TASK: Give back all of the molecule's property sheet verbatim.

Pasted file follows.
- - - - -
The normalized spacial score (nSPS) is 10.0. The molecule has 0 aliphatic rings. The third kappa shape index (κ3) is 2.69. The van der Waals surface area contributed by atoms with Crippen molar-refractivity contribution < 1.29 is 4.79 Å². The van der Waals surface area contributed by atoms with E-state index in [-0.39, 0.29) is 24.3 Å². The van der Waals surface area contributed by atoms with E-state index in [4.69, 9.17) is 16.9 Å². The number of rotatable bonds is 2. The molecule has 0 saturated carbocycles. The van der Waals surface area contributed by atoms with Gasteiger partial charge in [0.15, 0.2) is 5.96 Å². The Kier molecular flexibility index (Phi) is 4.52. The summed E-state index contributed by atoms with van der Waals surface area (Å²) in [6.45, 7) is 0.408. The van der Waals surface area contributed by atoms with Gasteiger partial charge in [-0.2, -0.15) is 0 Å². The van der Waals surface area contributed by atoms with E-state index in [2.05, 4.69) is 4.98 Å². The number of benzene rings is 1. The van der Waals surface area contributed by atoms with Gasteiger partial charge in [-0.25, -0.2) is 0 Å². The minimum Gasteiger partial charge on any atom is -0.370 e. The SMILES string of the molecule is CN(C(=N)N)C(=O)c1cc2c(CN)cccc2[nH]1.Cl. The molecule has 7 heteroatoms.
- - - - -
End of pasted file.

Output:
The normalized spacial score (nSPS) is 10.0. The molecule has 0 aliphatic rings. The third kappa shape index (κ3) is 2.69. The van der Waals surface area contributed by atoms with Crippen molar-refractivity contribution < 1.29 is 4.79 Å². The van der Waals surface area contributed by atoms with E-state index in [-0.39, 0.29) is 24.3 Å². The van der Waals surface area contributed by atoms with E-state index in [4.69, 9.17) is 16.9 Å². The number of rotatable bonds is 2. The molecule has 0 saturated carbocycles. The van der Waals surface area contributed by atoms with Gasteiger partial charge in [0.15, 0.2) is 5.96 Å². The Kier molecular flexibility index (Phi) is 4.52. The summed E-state index contributed by atoms with van der Waals surface area (Å²) in [6.45, 7) is 0.408. The van der Waals surface area contributed by atoms with Gasteiger partial charge in [-0.2, -0.15) is 0 Å². The van der Waals surface area contributed by atoms with E-state index in [2.05, 4.69) is 4.98 Å². The number of benzene rings is 1. The van der Waals surface area contributed by atoms with Gasteiger partial charge in [-0.25, -0.2) is 0 Å². The minimum Gasteiger partial charge on any atom is -0.370 e. The SMILES string of the molecule is CN(C(=N)N)C(=O)c1cc2c(CN)cccc2[nH]1.Cl. The molecule has 7 heteroatoms.